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AACOM Statement on President’s FY18 Budget

March 16, 2017


Mary-Lynn Bender
Office of Government Relations
Director of Congressional and Public Affairs
(301) 908-2906

Paul DeMiglio
Marketing and Communications Department
Senior Media Specialist
(240) 479-2469

(Washington, D.C.) – The American Association of Colleges of Osteopathic Medicine (AACOM) President and CEO, Stephen C. Shannon, DO, MPH, today issued the following statement on the release of the President’s “skinny” fiscal year (FY) 2018 budget.

AACOM has grave concerns with the proposed cuts in the Administration’s FY18 budget, America First: A Budget Blueprint to Make America Great Again, which would cut $54 billion from the country’s federal investment in non-defense discretionary funding, including domestic priorities such as public health, education, and research funding vital to the osteopathic medical education community. This blueprint would raise defense spending at the expense of non-defense discretionary spending.

The budget proposal would cut funding for the Department of Education by 13 percent and the National Institutes of Health (NIH) by nearly 20 percent, shaving off recent funding increases, including a recent increase from the 21st Century Cures Act passed by Congress last year. The Agency for Healthcare Research and Quality would be consolidated into NIH, and the Centers for Disease Control and Prevention would be reformed through a block grant to the states. In addition, it would cut funding for the U.S. Department of Health and Human Services by nearly 18 percent, including the elimination of more than $400 million in health professions and nursing training programs.

AACOM opposes cuts to these programs and believes they will cripple efforts to meet our nation’s health care needs. In particular, cuts to federal health professions training programs would seriously jeopardize national efforts to foster a diverse workforce and enhance culturally competent care for the most vulnerable patients. These programs have demonstrated solid effectiveness in recruiting underrepresented and disadvantaged students and improving the distribution of health care professionals in the United States. Additional investments, instead of cuts, are critical to these already insufficiently funded programs.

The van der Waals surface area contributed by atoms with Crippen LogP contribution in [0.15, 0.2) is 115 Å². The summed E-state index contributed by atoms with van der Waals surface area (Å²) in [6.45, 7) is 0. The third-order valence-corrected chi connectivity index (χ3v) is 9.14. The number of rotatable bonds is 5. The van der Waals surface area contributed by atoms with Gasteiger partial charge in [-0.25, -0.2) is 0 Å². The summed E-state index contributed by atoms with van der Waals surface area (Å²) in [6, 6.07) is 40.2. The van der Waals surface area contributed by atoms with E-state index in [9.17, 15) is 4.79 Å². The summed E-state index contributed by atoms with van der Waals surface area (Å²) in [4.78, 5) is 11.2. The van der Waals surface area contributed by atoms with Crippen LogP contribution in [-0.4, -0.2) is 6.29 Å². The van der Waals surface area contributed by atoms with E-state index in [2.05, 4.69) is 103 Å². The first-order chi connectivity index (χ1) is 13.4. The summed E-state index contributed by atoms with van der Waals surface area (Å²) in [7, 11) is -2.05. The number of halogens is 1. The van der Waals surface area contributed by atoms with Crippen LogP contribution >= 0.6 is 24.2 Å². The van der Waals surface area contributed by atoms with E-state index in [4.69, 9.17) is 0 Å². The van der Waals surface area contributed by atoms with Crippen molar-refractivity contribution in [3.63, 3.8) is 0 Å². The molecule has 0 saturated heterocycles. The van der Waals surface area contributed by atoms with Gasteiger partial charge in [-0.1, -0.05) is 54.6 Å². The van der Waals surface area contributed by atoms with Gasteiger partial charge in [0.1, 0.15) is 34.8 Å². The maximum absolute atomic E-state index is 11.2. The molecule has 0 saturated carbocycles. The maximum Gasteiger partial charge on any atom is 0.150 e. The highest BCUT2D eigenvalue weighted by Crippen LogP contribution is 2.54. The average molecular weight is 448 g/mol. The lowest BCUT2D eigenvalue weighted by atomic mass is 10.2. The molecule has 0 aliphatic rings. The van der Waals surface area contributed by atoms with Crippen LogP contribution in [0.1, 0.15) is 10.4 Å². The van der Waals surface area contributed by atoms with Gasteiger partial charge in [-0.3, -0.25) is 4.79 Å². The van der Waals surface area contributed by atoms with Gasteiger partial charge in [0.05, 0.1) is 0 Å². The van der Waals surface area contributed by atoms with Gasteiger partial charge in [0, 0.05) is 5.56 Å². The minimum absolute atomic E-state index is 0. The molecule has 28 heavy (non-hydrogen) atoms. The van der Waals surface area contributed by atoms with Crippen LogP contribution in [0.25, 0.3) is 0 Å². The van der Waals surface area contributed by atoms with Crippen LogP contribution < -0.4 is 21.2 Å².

During the appropriations process, AACOM urges Congress to ensure that the FY18 federal budget invests in a robust, patient-centered health care workforce as a component of a strong health care system. We look forward to working collaboratively with Congress throughout this process.

The Administration is expected to release a more detailed budget plan in May.


The American Association of Colleges of Osteopathic Medicine (AACOM) represents the 33 accredited colleges of osteopathic medicine in the United States. These colleges are accredited to deliver instruction at 48 teaching locations in 31 states. In the 2016-17 academic year these colleges are educating more than 27,000 future physicians — more than 20 percent of all U.S. medical students. Six of the colleges are public and 27 are private institutions.

AACOM was founded in 1898 to support and assist the nation's osteopathic medical schools, and to serve as a unifying voice for osteopathic medical education. AACOM provides leadership for the osteopathic medical education community by promoting excellence in medical education, research and service, and by fostering innovation and quality across the continuum of osteopathic medical education to improve the health of the American public.